Byte concatenation adds erroneous bits

Working on a project involving extracting bytes from the Serial buffer from the Arduino Uno. My old version worked well, but after 1.0.1 was released, not only did it stop working correctly, but using older Arduino IDE builds failed to work also.

Rewriting the program, I’ve found out that shifting bits adds other bits that I don’t want. For example, incoming bytes may look like this:

3
AC
FE
BD
F7
B9

and the goal is to concatenate them like this (without commas): 3AC, FEBD, F7B9

but what I end up with is this (without commas): 3AC, FFFFFEBD, FFFFF7B9.

//AUTHOR: Jaz S;

#include <SoftwareSerial.h>

#define IMU_Tx 3
#define IMU_Rx 2
#define BAUD 57600
#define Kc 1 /*some shit*/
#define tR 1 /*some shit*/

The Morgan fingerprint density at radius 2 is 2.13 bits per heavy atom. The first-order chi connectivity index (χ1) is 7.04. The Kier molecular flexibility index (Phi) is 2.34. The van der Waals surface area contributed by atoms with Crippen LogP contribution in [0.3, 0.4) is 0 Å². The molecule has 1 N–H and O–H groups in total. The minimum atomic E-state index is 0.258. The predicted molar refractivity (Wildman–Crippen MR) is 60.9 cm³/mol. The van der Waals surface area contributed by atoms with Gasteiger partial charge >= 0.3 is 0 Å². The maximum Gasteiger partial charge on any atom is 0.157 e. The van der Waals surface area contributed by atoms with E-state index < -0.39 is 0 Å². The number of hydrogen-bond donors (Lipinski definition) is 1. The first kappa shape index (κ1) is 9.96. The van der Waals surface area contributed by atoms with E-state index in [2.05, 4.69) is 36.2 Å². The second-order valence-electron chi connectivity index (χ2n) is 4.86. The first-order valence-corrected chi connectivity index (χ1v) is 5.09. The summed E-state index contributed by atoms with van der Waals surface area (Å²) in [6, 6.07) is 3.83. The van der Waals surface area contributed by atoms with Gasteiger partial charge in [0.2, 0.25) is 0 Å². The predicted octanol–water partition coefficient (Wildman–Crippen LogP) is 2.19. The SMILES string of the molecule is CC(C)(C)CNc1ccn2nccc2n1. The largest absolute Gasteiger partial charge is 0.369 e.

#define REG_EULER_PHI_THETA 0X62
#define REG_EULER_PSI 0x63
#define ANGLE_SCALE_FACTOR 0.0109863     // Convert register data to Degrees

/*PT byte we're sending out... */
#define PT_HAS_DATA 0x80  //10000000
#define PT_IS_BATCH 0x40  //01000000
//#define PT_BATCH_LEN 0x10  //Batch length = 4
#define PT_BATCH_LEN 0x08  //Batch length = 2

SoftwareSerial UM6Data(IMU_Rx,IMU_Tx); //pin2 is Rx; pin3 is Tx

struct IMU{
  int in;
}phi, theta, psi; //Roll, pitch and yaw, respectively.

void setup(){
  UM6Data.begin(BAUD);  //Sets baud rate for communication with IMU.
  Serial.begin(BAUD);   //Sets baud rate for communication with XBee.
}

void loop(){
poll_UM6();
delay(200);
read_UM6();
delay(1000);
}//end VOID

void poll_UM6(){  //This void function makes a request for a packet from the IMU
  Serial.print("\nPolling the UM6...\n");
  byte chksum0 = 0, chksum1 = 0;
  unsigned int chksum = 0; 
  chksum = 's' + 'n' + 'p' + (PT_IS_BATCH | PT_BATCH_LEN) + REG_EULER_PHI_THETA; 
  chksum1 = chksum >> 8;
  chksum0 = chksum & 0xFF;
  UM6Data.write('s');
  UM6Data.write('n');
  UM6Data.write('p');
  UM6Data.write(PT_IS_BATCH | PT_BATCH_LEN);
  UM6Data.write(REG_EULER_PHI_THETA);
  UM6Data.write(chksum1);
  UM6Data.write(chksum0);
}  //end poll_UM6

// Incoming serial data is received by and stored in the serial receive buffer, which holds 128 bytes.